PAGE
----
Poems

Poems

Newborn

There is a mouth in me
asking to be given its voice.

My hands beg to be freed
from this rock. God, little daughter,

arriving in waves at home.
We work together. You crown, stop.

As though I want no one
to answer, I tap the damp scalp.

How do you rest so close to the edge?
You: purple, open-mouthed.

I have nothing to coo. Cetus
Closes his teeth. I conjured him.

Your tongue stabs at the air.
O, blood at my feet, night.

Little mouth, drugged, looking to nurse
And unable to take hold.

Feather

Somehow, I thought you’d want to eat alone,
A state you’d grown to master—brandy glass,
A man behind your chair to fill your plate,
A girl to bring you chocolate mousse, then candy.

As another poet wrote: What do
I know of love’s austere and lonely offices?
You know I’d do most anything for you.
You ask to see “your” beach—the one you call

Your paradise. I drive you there. We stare
Into the green. Those times I thought about
In lines above were times when you were fair,
as they said then, and young, and coming out

to your society. And nothing’s like that
today. No balls, no fancy, feathered hats.

The Problem with Describing Men

If I said lacerated light
In an unusually warm November.
If I said ice-cold palm on my inner thigh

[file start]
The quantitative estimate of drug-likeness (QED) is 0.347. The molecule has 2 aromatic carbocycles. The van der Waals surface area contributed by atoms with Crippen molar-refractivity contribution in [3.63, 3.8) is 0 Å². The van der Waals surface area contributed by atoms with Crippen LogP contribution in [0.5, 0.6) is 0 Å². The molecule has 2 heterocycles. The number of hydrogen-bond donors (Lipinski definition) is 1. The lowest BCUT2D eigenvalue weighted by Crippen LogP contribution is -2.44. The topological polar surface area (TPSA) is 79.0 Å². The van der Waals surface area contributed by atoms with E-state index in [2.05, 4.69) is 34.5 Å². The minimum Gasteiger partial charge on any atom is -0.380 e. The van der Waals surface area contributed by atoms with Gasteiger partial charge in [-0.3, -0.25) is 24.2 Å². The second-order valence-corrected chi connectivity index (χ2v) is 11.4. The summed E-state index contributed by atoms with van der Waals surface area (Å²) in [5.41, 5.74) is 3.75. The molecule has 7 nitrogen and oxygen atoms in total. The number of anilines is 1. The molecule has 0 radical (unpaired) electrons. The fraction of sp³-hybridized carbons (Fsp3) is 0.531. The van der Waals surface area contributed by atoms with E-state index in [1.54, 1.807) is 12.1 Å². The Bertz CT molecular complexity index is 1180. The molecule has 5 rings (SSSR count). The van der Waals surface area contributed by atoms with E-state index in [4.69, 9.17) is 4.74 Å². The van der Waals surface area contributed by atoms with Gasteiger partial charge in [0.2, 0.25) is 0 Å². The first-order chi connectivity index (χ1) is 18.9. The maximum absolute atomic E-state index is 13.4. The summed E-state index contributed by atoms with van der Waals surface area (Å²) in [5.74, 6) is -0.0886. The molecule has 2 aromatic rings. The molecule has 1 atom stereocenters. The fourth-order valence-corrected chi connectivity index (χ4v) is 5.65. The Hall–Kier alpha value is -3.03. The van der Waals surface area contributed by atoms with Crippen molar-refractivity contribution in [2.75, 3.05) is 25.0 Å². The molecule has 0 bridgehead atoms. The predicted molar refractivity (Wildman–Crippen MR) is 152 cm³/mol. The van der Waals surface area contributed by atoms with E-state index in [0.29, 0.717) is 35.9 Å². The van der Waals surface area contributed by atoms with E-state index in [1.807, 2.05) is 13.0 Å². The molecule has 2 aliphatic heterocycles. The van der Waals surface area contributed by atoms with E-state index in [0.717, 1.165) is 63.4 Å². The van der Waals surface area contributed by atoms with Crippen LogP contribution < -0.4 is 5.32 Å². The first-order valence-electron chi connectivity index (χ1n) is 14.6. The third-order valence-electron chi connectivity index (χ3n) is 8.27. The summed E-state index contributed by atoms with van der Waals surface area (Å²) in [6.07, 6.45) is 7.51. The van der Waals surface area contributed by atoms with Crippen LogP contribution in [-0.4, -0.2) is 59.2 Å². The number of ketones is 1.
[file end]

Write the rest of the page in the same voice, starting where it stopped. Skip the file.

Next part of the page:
And the way a tree opens its branches
When sun finally heats the garden.
If I said the power of a ‘67 Charger
Mixed with a detective’s mystery.
If I said love, sometimes, yes, love
And jumping-from-a-moving-car anger.
Said the whir of a sander, the scent
Of birch, and tablespoons of sawdust.
What if I said night or a wave
Rocking into shore? If I said their names
One by one to the red sky? Said empty armchair?
Luck, dusky words, fight, torn photo.
What if I said moon? What if I said
White light dividing a lake in two?

The Space Coast

An Airedale rolling through green frost,
cabbage palms pointing their accusing leaves
at whom, petulant waves breaking at my feet.
I ran from them. Nights, yellow lights
scoured sand. What was ever found
but women in skirts folded around the men
they loved that Friday? No one found me.
And how could that have been, here, where
even botanical names were recorded
and small roads mapped in red?
Night, the sky is black paper pecked with pinholes.
Tortoises push eggs into warm sand.
Was it too late to have come here?
Everything’s discovered. Everything’s spoken for.
The air smells of salt. My lover’s body.
Perhaps it is too late. I want to run
the beach’s length, because it never ends.
The barren beach. Airedales grow
fins on their hard heads, drowned surfers
resurface, and those little girls
who would not be called back to safety are found.